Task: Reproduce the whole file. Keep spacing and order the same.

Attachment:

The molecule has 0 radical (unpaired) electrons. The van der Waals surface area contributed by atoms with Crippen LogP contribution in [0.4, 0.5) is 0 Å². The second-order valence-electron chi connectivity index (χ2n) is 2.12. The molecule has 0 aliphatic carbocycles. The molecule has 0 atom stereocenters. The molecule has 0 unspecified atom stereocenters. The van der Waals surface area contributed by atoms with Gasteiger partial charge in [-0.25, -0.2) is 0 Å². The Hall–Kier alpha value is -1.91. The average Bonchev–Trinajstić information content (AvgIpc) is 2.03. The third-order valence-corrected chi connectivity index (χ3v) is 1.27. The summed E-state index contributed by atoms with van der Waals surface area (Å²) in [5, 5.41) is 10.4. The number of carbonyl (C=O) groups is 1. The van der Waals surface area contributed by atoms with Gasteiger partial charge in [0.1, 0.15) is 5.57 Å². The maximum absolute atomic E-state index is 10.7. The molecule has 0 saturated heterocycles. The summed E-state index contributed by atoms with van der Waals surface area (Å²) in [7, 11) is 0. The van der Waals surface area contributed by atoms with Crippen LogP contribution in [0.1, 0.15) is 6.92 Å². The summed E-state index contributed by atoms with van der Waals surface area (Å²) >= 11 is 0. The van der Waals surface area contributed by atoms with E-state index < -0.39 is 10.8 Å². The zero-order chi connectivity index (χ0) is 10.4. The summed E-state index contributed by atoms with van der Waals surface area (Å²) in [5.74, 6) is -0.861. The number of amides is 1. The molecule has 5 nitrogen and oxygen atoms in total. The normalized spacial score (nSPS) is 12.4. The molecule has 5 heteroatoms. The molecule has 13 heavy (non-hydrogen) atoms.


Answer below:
The molecule has 0 radical (unpaired) electrons. The van der Waals surface area contributed by atoms with Crippen LogP contribution in [0.4, 0.5) is 0 Å². The second-order valence-electron chi connectivity index (χ2n) is 2.12. The molecule has 0 aliphatic carbocycles. The molecule has 0 atom stereocenters. The molecule has 0 unspecified atom stereocenters. The van der Waals surface area contributed by atoms with Gasteiger partial charge in [-0.25, -0.2) is 0 Å². The Hall–Kier alpha value is -1.91. The average Bonchev–Trinajstić information content (AvgIpc) is 2.03. The third-order valence-corrected chi connectivity index (χ3v) is 1.27. The summed E-state index contributed by atoms with van der Waals surface area (Å²) in [5, 5.41) is 10.4. The number of carbonyl (C=O) groups is 1. The van der Waals surface area contributed by atoms with Gasteiger partial charge in [0.1, 0.15) is 5.57 Å². The maximum absolute atomic E-state index is 10.7. The molecule has 0 saturated heterocycles. The summed E-state index contributed by atoms with van der Waals surface area (Å²) in [7, 11) is 0. The van der Waals surface area contributed by atoms with Crippen LogP contribution in [0.1, 0.15) is 6.92 Å². The summed E-state index contributed by atoms with van der Waals surface area (Å²) >= 11 is 0. The van der Waals surface area contributed by atoms with E-state index < -0.39 is 10.8 Å². The zero-order chi connectivity index (χ0) is 10.4. The summed E-state index contributed by atoms with van der Waals surface area (Å²) in [5.74, 6) is -0.861. The number of amides is 1. The molecule has 5 nitrogen and oxygen atoms in total. The normalized spacial score (nSPS) is 12.4. The molecule has 5 heteroatoms. The molecule has 13 heavy (non-hydrogen) atoms.